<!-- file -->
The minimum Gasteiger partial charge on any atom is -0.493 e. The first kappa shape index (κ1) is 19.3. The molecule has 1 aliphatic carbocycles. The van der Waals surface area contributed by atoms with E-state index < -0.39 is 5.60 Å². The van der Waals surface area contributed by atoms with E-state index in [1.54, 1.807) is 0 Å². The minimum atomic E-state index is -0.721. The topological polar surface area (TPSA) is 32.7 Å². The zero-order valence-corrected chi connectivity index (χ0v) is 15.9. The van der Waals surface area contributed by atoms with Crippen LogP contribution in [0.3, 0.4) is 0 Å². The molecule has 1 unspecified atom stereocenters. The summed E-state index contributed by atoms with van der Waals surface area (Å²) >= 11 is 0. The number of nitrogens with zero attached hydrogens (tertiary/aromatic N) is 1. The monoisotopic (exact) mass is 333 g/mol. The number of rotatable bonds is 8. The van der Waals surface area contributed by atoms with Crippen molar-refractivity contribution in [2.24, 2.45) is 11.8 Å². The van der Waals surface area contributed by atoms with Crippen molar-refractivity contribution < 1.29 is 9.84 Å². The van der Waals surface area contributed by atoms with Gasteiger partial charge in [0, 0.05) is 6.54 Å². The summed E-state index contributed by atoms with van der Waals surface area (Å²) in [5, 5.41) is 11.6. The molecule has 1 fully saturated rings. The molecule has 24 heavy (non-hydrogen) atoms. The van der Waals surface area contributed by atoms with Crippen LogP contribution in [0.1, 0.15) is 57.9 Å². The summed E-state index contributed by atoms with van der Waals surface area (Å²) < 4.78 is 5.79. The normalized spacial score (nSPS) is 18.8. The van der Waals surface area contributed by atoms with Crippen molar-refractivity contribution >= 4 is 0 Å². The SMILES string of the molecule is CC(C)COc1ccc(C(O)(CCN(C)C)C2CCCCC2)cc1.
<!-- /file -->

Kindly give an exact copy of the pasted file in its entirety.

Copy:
The minimum Gasteiger partial charge on any atom is -0.493 e. The first kappa shape index (κ1) is 19.3. The molecule has 1 aliphatic carbocycles. The van der Waals surface area contributed by atoms with E-state index < -0.39 is 5.60 Å². The van der Waals surface area contributed by atoms with E-state index in [1.54, 1.807) is 0 Å². The minimum atomic E-state index is -0.721. The topological polar surface area (TPSA) is 32.7 Å². The zero-order valence-corrected chi connectivity index (χ0v) is 15.9. The van der Waals surface area contributed by atoms with Crippen LogP contribution in [0.3, 0.4) is 0 Å². The molecule has 1 unspecified atom stereocenters. The summed E-state index contributed by atoms with van der Waals surface area (Å²) >= 11 is 0. The number of nitrogens with zero attached hydrogens (tertiary/aromatic N) is 1. The monoisotopic (exact) mass is 333 g/mol. The number of rotatable bonds is 8. The van der Waals surface area contributed by atoms with Crippen molar-refractivity contribution in [2.24, 2.45) is 11.8 Å². The van der Waals surface area contributed by atoms with Crippen molar-refractivity contribution < 1.29 is 9.84 Å². The van der Waals surface area contributed by atoms with Gasteiger partial charge in [0, 0.05) is 6.54 Å². The summed E-state index contributed by atoms with van der Waals surface area (Å²) in [5, 5.41) is 11.6. The molecule has 1 fully saturated rings. The molecule has 24 heavy (non-hydrogen) atoms. The van der Waals surface area contributed by atoms with Crippen LogP contribution in [0.1, 0.15) is 57.9 Å². The summed E-state index contributed by atoms with van der Waals surface area (Å²) < 4.78 is 5.79. The normalized spacial score (nSPS) is 18.8. The van der Waals surface area contributed by atoms with Crippen molar-refractivity contribution >= 4 is 0 Å². The SMILES string of the molecule is CC(C)COc1ccc(C(O)(CCN(C)C)C2CCCCC2)cc1.